The smart meter roll out has been hit by Covid-19 as the latest figures showed more than a million fewer installations than expected so far in 2020.
Statistics published this morning showed that 850,000 meters were placed in British homes between July and September, bringing the total for the year to just under two million.
In the same period last year more than three million of the devices were installed, meaning the programme, which has already been severely delayed, risks falling even further behind.
The Government blamed the coronavirus pandemic for the setback as engineers were unable to visit customers except for emergencies for much of the year. It noted that September saw the first year-on-year increase in monthly installations since the pandemic began.
Smart meters are supposed to help customers save time and money by displaying usage in pounds and pence and sending readings automatically to suppliers.
However, experts argue they are necessary to help the grid manage demand as society becomes increasingly electrified.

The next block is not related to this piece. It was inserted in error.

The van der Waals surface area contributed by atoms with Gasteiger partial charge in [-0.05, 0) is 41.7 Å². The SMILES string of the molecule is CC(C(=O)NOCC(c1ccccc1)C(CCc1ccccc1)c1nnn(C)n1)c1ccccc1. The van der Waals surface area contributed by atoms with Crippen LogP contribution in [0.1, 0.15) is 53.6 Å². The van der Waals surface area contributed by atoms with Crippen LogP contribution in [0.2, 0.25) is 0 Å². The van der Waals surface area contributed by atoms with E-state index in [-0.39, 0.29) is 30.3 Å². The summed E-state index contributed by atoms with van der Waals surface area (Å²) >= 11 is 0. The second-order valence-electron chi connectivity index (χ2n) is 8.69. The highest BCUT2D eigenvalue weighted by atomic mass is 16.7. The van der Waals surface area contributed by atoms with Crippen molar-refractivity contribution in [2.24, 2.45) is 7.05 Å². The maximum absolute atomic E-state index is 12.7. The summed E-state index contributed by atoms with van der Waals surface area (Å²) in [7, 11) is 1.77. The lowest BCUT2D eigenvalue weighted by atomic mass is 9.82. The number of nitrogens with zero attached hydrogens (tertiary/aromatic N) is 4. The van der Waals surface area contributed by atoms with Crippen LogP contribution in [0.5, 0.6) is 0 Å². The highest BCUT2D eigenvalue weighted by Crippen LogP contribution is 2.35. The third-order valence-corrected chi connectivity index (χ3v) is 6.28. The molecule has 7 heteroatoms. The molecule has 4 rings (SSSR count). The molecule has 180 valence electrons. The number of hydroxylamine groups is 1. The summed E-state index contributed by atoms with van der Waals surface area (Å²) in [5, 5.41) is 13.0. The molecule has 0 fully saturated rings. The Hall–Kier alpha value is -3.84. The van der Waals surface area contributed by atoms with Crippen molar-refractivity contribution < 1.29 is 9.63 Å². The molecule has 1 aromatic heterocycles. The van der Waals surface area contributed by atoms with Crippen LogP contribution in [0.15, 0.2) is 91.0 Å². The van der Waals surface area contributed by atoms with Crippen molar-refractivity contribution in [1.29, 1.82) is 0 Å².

Plans were recently sent to regulator Ofgem which would allow firms to turn off large appliances such as electric vehicle chargers or central heating systems powered by heat pumps. Both of these are a major component of the Prime Minister’s green energy plan.
Dr Jonny Marshall, a researcher at the Energy and Climate Intelligence Unit, said: "The rollout is behind both the targets set [by the Government] and the targets that the energy sector needs.
“It's slow progress and they need to make the system a lot more forward looking."
He added that the public needed to be convinced of the benefits of the meters as their true potential is yet to be recognised.
“At the moment people have a smart meter but all it is is a meter with a screen,” he said. “Not many people use it to lower their bills, they just notice it goes red when they put the kettle on. They need to be shown the benefits.”
Peter Earl, head of energy at switching website Comparethemarket.com, said the project had already been delayed before the pandemic hit amid a “backlog of delays and botched rollouts”. He said the possibility of a meter “going dumb” had likely deterred people.
Iagan MacNeil of Smart Energy GB, the body tasked with promoting the rollout, said: "The climate crisis isn’t going anywhere during this pandemic and we still need to act to ensure that our energy system is smart, clean and resilient for the future.
“With varying levels of lockdown across Great Britain it is only expected to see installation numbers remain low, but as restrictions are lifted we expect to see a return to normal installation rates.”